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on Ashdown, principally through the intrepidity of young Alfred. Besides a great number of soldiers, the Danes lost live earls and a king.

Another battle was fought, about a fortnight after, in which the English had rather the disadvantage-in the beginning of the day. Alfred advancing with one division of iris army, was surrounded by the enemy on disadvantageous ground; and EthelreJ., who was at that time hearing mass, refused to march to his assistance, till prayers should be finished. But as he afterwards obtained the victory, this success, not the danger of Alfred, was ascribed by the monks to the piety of that monarch. This battU: did not terminate the war; another battle was, a little after, fought at Basing, where the Danes were very successful; and, being re in forced by a new army from their own country, they became' every day more terrible to the English.

Invasions Ik Alfrkd The Great's Reign.—Alfred had scarcely ascended the throne, when he was obliged to take the field, iu order to oppose the Danes, \vho had seized Wilton, and were exercising their usual ravages on the countries around. He marched against them with the few troops which he could assemble on a sudden; and giving them battle, gained at first an advantage; but, by pursuing the victory too far, the superiority of the enemy's numbers prevailed, and recovered them fheday. Their loss, however, in the action, was so considerable, that, fearing Alfred would receive daily reinforcements from his subjects, they stipulated for a safe retreat, and promised to depart the" kingdom.

for that purpose they were conducted to London, and allowed to take up winter quarters there; but, careless of their engagements, they immediately set themselves to the committing of spoil on the neighbouring country. Burrhed, king of Mercia, in whose territories London was situated, made a new stipulation with them; and engaged them, by presents of money, to remove to LTmdsey, in Lincolnshire, a Country which they had already reduced to ruin and desolation.

Finding no object in that place, either for rapine or violence, they suddenly turned back upon Mercia, in a quarter where they expected to find it without defence: and, fixing their station atllepton, in Derbyshire, they laid the whole country desolate with ;ire and sword. Burrhed, despairing of success against an enemy whom no force could resist, and no treaties bind, abandoned his kingdom; and, flying tollome, took >helter in a cloister. He was brother-in-law to Alfred, and the last who bore the title of king, in Mercia, or the Middle Counties.

The West Saxons were now the only remaining power in England; and though supported by the vigour and abilities of Alfred, the)- were unable to sustain the efforts of those ravagers: who, from all quarters, invaded them. A new swarm of Danes came over this ytar, under three princes, Guthrum, Uscital, and Amund; and having first joined their countrymen at Repton, they found the necessity of separating, in order to provide for their subsistence.

Part of them, under the command of Haldene, theirchieftain, marched into Northumberland, where they tixed their quarters; part of them took quarters at Cambridge: whence they dislodged, in the ensuii? summer, and seized \Yareham, in the county of Dorset, the very .tre of Alfred's dominions. That prince so straitened ihem iu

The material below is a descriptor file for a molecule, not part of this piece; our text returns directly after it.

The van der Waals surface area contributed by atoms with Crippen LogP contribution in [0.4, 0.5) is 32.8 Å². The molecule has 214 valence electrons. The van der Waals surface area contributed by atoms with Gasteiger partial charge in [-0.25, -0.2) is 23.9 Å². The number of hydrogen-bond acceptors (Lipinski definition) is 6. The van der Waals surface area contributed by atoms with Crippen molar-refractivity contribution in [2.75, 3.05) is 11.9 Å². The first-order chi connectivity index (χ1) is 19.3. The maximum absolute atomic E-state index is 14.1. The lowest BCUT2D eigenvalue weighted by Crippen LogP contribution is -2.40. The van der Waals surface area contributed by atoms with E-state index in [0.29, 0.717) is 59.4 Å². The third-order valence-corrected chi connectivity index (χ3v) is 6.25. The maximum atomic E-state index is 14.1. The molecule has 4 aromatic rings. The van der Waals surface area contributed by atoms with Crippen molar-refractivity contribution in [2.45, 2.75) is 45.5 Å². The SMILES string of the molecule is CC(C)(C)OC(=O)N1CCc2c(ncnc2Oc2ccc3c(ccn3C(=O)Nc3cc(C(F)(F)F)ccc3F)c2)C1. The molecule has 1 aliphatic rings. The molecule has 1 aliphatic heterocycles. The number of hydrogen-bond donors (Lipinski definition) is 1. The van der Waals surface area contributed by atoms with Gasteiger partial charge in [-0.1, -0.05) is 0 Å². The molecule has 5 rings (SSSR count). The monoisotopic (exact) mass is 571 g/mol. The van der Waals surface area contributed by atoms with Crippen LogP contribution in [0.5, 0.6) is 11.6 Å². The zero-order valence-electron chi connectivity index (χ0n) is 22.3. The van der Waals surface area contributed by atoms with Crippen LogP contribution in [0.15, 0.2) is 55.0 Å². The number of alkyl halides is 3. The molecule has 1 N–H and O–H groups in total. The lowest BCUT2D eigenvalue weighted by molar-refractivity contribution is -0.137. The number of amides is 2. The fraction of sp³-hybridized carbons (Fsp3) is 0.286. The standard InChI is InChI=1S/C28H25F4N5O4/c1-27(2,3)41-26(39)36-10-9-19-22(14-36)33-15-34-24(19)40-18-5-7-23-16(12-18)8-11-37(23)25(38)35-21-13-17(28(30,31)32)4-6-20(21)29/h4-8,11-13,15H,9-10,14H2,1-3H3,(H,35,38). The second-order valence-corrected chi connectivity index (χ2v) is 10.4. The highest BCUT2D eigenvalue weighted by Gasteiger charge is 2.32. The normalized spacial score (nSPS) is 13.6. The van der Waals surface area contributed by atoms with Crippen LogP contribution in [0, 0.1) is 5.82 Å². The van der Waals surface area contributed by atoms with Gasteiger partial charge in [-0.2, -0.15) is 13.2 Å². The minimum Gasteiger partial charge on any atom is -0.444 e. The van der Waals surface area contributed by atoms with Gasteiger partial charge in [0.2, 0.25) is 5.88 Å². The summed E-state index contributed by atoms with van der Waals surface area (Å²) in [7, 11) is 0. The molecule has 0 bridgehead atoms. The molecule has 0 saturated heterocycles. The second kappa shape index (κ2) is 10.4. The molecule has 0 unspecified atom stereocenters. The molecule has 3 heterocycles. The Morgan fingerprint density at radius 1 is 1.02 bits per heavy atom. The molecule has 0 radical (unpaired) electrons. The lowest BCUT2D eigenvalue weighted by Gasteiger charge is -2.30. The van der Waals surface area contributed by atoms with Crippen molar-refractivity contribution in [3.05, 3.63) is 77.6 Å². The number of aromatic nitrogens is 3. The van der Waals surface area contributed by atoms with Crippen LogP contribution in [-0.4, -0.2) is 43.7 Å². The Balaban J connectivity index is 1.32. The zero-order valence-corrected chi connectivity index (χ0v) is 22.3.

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quarters, that they \nerccontent to come to a treaty with him, and stipulated to depart his country. Alfred, well acquainted with their usual perfidy, obliged them to swear, upon the holy reliqucs, to the observance of the treaty; not that he expected they would pay any veneration to the reliques, but he hoped, if they now violated this oath, their impiety would draw down upon them the vengeance of heaven. But the Danes, little apprehensive of the danger, suddenly, without seeking any pretence, fell upon Alfred's army; and having put U to rout; marched westward, and took possession of Exeter.

The king collected new forces; and exerted such vigour, that he fought, in one year, eight battles with the enemy, and reduced them to the utmost extremity. He hearkened, however, to new proposals of peace, and was satisfied to stipulate with them, that they would settle somewhere in England, and would not permit more rava'gers into the kingdom. But while he was expecting the execution of this treatv, which it seemed the interest of the Danes themselves to fulfil, he heard that another body had landed; and, having collected all the scattered troops of their countrymen, had surprized Chippenham, then a considerable town, and were exercising their usual ravages all around them.

This last incident quite broke through the spirit of the Saxons, and reduced them to despair. Finding that, after all the miserable havoc which they had undergone in their persons and in their property; after all the vigorous actions which they had exerted in their own defence; a new band, equally greedy of spoil and slaughter, had disembarked among them; they believed themselves abandoned by heaven to destruction, and delivered over to those swarms of robbers which the fertile north thus incessantly poured forth against them. Some left their country, and retired into Wales, or fled beyond sea; others "submitted to the conquerors, in hopes of" appeasing their fury by a sgrvile obedience: And every man's attention being now engrossed rn concern ibr his own preservation, no one would" hearken to the exhortation of the king, who summoned them to make under his conduct one effort more in defence of their prince, their country, and their liberties. Alfred himself was obliged to relinquish the ensigns of his dignity, to dismiss his servants, and seek shelter in the meanest disguises, from the pursuit and fury of his enemies.